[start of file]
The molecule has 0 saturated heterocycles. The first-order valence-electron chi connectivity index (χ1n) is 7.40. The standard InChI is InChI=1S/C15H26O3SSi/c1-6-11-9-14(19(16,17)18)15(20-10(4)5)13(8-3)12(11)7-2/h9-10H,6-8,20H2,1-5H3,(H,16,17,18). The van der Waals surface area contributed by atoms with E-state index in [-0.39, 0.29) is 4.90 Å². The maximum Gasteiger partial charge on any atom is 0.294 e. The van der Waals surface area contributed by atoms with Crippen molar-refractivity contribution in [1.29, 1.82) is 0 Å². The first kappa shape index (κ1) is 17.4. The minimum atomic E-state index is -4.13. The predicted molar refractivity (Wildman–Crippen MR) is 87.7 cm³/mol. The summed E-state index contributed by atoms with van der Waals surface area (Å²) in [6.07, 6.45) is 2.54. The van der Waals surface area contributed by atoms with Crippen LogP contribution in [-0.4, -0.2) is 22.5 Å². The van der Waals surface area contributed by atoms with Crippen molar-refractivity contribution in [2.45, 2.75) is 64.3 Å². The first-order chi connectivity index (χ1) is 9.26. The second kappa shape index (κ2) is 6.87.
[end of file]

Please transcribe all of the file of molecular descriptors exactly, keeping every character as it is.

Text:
The molecule has 0 saturated heterocycles. The first-order valence-electron chi connectivity index (χ1n) is 7.40. The standard InChI is InChI=1S/C15H26O3SSi/c1-6-11-9-14(19(16,17)18)15(20-10(4)5)13(8-3)12(11)7-2/h9-10H,6-8,20H2,1-5H3,(H,16,17,18). The van der Waals surface area contributed by atoms with E-state index in [-0.39, 0.29) is 4.90 Å². The maximum Gasteiger partial charge on any atom is 0.294 e. The van der Waals surface area contributed by atoms with Crippen molar-refractivity contribution in [1.29, 1.82) is 0 Å². The first kappa shape index (κ1) is 17.4. The minimum atomic E-state index is -4.13. The predicted molar refractivity (Wildman–Crippen MR) is 87.7 cm³/mol. The summed E-state index contributed by atoms with van der Waals surface area (Å²) in [6.07, 6.45) is 2.54. The van der Waals surface area contributed by atoms with Crippen LogP contribution in [-0.4, -0.2) is 22.5 Å². The van der Waals surface area contributed by atoms with Crippen molar-refractivity contribution in [2.45, 2.75) is 64.3 Å². The first-order chi connectivity index (χ1) is 9.26. The second kappa shape index (κ2) is 6.87.